I have spent everyday since my discharge contemplating how I could get back to my anorexic-tendencies as fast as possible. Every morning I order my same iced coffee, hoping it'll work like it used to. I still wander the aisles of grocery stores, hunting down the lowest calorie option possible. Sometimes I leave with nothing, and the July bag of bones that I used to be makes a guest appearance in February. I truly believe being vegan is the best option for myself health wise, and I do not support the mass murder and abuse of animals. But sometimes, it is still an excuse for me to be able to say no to food. I still stand behind my monologues about how my friends, family, and hospitalization saved my life. I still believe I look better now than the old me that was almost 30 pounds lighter. I am happier now that my mind will let me chew, swallow and digest. But my secrets are real, and for that, I am sorry.
Ariana Grande's Thank U, Next album has taken the charts by storm. The pop singer's newest releases are in Instagram captions, celeb Twitter videos, and conversations around the globe. Though I love the melodies, confidence-boosting bops, and fantastic beats, one song really struck me. I spent a traffic and tear-filled car ride after work one day, sobbing to "Fake Smile". As I filled my hands with the physical out-pour of everything I have been concealing about work, a policeman pulled up next to me to make sure I was okay. I found myself telling him everything was completely fine, only perpetuating my sorrows. Maybe he could not do anything considering the fact it was not an immense legal issue, but in that moment I realized Ariana was talking to me.
Our fake smiles are perpetuating the woes of tomorrow. I found myself masking my eating disorder downfalls, inappropriate work experiences, stress, emotions about my late father and grandmother, financial issues, lack of confidence, and everything under the sun, behind an artificial smile. What has that done for me? So far, it has only given me this article.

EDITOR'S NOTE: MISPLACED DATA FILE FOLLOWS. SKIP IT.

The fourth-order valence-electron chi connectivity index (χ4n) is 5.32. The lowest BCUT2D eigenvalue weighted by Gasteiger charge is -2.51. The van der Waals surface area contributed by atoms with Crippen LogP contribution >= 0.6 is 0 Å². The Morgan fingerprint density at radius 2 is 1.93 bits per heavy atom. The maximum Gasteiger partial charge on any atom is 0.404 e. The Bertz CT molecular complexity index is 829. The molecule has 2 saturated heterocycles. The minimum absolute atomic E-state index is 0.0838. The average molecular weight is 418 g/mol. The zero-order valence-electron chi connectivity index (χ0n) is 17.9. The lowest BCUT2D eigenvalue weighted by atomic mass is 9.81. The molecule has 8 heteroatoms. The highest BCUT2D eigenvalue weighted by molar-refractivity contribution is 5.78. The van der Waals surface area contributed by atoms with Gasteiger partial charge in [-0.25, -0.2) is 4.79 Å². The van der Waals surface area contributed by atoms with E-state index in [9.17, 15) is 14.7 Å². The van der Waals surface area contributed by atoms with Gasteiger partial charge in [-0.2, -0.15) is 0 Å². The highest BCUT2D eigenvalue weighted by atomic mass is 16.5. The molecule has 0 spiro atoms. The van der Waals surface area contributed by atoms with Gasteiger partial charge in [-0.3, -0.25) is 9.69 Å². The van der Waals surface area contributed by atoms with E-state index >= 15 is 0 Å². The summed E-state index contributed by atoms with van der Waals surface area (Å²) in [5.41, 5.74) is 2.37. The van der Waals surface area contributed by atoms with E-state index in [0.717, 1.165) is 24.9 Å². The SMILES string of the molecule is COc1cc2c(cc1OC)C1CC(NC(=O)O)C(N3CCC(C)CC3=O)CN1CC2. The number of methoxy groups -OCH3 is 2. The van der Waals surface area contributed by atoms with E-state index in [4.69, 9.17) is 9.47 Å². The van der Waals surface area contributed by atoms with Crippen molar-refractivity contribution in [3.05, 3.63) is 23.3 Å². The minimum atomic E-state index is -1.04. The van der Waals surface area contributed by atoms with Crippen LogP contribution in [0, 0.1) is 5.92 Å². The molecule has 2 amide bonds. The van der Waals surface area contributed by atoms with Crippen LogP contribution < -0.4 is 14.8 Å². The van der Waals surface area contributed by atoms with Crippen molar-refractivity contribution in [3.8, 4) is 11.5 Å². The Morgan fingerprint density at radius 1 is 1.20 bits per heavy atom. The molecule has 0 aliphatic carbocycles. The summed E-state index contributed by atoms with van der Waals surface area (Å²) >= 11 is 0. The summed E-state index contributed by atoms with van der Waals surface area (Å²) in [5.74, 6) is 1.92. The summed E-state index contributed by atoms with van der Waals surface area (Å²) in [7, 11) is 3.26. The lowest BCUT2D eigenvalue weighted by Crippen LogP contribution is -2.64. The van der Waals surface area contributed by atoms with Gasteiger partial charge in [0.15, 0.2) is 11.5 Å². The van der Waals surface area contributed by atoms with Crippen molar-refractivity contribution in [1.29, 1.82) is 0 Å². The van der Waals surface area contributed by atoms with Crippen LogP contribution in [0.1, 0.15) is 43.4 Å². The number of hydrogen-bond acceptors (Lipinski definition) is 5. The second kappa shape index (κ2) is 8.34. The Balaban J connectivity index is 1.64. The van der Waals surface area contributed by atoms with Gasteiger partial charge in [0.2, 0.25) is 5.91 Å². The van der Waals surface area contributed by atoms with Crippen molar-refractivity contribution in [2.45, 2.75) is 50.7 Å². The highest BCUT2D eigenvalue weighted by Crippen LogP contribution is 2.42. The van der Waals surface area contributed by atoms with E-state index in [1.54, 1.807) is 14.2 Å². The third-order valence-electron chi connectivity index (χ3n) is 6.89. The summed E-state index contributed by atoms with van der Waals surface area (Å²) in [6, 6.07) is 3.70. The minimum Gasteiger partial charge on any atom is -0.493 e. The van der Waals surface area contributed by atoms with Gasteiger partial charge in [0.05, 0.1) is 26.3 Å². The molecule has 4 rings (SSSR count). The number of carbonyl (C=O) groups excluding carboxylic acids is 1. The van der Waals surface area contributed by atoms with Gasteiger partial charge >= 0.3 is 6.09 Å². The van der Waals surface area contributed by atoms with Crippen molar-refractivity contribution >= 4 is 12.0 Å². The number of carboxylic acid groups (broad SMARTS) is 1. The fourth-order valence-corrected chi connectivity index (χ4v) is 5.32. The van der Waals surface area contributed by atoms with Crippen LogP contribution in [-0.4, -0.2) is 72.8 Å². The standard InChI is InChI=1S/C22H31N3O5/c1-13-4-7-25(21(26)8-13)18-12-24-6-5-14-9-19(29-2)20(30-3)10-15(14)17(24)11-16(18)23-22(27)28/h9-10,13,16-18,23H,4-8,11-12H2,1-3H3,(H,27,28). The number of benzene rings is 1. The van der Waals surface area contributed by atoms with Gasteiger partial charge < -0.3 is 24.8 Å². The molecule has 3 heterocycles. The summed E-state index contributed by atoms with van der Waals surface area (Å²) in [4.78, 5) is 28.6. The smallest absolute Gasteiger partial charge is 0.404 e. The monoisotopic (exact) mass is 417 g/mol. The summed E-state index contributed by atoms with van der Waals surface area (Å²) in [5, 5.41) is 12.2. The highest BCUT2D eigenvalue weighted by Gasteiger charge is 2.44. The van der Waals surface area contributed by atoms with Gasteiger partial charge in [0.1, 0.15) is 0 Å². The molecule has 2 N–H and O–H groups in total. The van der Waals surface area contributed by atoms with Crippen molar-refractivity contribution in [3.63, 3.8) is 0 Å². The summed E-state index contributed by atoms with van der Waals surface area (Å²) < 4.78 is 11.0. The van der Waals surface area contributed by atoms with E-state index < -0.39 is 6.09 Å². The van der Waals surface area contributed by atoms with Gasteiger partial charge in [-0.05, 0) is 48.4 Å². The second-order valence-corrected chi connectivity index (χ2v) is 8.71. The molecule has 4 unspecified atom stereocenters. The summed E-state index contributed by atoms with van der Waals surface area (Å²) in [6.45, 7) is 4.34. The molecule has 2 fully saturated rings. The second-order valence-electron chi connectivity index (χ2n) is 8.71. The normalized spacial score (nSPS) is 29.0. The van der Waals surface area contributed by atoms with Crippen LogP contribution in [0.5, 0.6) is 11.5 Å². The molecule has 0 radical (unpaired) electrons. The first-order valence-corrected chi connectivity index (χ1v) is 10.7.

Music is so powerful, maybe more so than we realize. In one single car ride listening to the Thank U, Next album, I had a revelation. My bank account still makes me wince, my body still makes me reminisce ominously about my underweight figure, and sometimes I still cry, wishing I could have saved my father. I have realized as a 20-something that loves Ariana Grande and would love to undo the cultural damage that has been perpetuated by societal standards, that the fake smiles that our face-saving baby boomers and beyond have taught us to perform will be the ultimate downfall of life as we know it.
As an outgoing, honest, uncut individual and writer, even I find myself hiding behind the cheery, "strong" archetype I have been constructing my entire life. Strength is not summed up by the amount that you keep concealed. I have always been criticized and made out to be "attention-seeking" because of how rapidly I self-disclose. I have only given the tip of the iceberg about my life, and even that is dishonorable. I encourage you all to apologize to yourself for hiding everything you should have never kept quiet in the first place. For every tear-jerking event that haunts your sleep, every toxic thought that you feared judgment about, every time you wanted to cry but told yourself you couldn't, let yourself know that you are sorry. The age of fake smiles need to come crashing down. Defend your beliefs, your raw, anti-mob mentality beliefs. Tell someone you miss them if you really want to. "F*** a fake smile".